Childhood in Rubble: The Humanitarian Consequences of Urban Warfare for Children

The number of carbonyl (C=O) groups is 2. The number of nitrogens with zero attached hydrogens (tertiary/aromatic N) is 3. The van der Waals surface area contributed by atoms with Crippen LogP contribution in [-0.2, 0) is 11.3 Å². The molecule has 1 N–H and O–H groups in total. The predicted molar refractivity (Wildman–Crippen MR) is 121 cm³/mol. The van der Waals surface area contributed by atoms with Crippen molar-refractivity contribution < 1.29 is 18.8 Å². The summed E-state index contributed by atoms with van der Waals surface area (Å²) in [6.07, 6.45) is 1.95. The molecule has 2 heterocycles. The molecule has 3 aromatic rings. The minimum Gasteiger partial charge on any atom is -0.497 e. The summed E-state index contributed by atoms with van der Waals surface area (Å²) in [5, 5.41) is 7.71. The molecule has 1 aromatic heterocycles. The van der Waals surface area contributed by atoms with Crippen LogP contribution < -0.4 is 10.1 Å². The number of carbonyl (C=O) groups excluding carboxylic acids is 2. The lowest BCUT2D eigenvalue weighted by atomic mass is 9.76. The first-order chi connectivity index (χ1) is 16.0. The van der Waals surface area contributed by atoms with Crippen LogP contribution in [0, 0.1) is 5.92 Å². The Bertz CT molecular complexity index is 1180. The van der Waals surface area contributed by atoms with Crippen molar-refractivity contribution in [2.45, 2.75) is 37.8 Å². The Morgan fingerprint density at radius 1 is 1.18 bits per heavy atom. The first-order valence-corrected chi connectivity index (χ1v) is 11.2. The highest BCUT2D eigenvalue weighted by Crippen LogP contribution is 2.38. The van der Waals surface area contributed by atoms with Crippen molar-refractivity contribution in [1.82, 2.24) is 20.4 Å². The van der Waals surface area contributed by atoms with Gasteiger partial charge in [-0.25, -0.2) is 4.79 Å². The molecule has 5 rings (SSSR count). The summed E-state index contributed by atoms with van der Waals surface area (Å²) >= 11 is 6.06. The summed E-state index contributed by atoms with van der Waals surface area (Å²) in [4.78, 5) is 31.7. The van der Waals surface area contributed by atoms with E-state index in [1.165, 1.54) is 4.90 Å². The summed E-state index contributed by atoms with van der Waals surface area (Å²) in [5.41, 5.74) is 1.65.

Urban warfare causes death and injury among civilians on a staggering scale. It destroys homes, communities and the social fabric. It cuts off access to health care, education, electricity, and clean water. Even so, accounts of the consequences of urban warfare for children, as a distinct segment of the civilian population, are – when composed – often incomplete. This may come as a surprise: after all, one in six children lives in a conflict zone. Urban warfare mostly – though not always – takes place in settings with high birth rates and young populations. Children usually make up a large proportion of the people displaced (either internally or across international borders) by armed conflict. This report aims to address this gap and sets out how international law protects children in urban warfare, and makes legal, policy and operational recommendations for the actors in a position to protect children’s lives. It draws from interviews with key stakeholders, and from a desk review, to provide an assessment of the consequences of urban warfare for children. Children must not be regarded simply as miniature adults. The risks they face in urban warfare settings are distinct, and must be understood within the context of their social, physical, psychosocial and cognitive development.